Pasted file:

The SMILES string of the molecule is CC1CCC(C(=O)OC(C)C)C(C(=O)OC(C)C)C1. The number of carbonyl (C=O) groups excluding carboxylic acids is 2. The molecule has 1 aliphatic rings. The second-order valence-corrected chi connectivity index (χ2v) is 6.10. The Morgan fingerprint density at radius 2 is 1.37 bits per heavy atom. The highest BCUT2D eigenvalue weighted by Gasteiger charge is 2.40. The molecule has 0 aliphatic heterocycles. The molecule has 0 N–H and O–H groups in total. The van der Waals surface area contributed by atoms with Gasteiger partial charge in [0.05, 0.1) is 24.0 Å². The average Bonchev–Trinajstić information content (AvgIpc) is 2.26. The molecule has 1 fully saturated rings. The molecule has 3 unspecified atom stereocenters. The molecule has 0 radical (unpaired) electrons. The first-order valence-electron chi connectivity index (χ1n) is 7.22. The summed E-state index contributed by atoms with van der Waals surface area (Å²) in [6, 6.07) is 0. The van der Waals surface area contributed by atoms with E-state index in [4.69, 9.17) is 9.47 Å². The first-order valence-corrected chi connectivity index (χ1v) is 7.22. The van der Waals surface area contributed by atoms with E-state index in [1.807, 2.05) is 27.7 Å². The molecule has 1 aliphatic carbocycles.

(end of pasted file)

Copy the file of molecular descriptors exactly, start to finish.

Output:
The SMILES string of the molecule is CC1CCC(C(=O)OC(C)C)C(C(=O)OC(C)C)C1. The number of carbonyl (C=O) groups excluding carboxylic acids is 2. The molecule has 1 aliphatic rings. The second-order valence-corrected chi connectivity index (χ2v) is 6.10. The Morgan fingerprint density at radius 2 is 1.37 bits per heavy atom. The highest BCUT2D eigenvalue weighted by Gasteiger charge is 2.40. The molecule has 0 aliphatic heterocycles. The molecule has 0 N–H and O–H groups in total. The van der Waals surface area contributed by atoms with Gasteiger partial charge in [0.05, 0.1) is 24.0 Å². The average Bonchev–Trinajstić information content (AvgIpc) is 2.26. The molecule has 1 fully saturated rings. The molecule has 3 unspecified atom stereocenters. The molecule has 0 radical (unpaired) electrons. The first-order valence-electron chi connectivity index (χ1n) is 7.22. The summed E-state index contributed by atoms with van der Waals surface area (Å²) in [6, 6.07) is 0. The van der Waals surface area contributed by atoms with E-state index in [4.69, 9.17) is 9.47 Å². The first-order valence-corrected chi connectivity index (χ1v) is 7.22. The van der Waals surface area contributed by atoms with E-state index in [1.807, 2.05) is 27.7 Å². The molecule has 1 aliphatic carbocycles.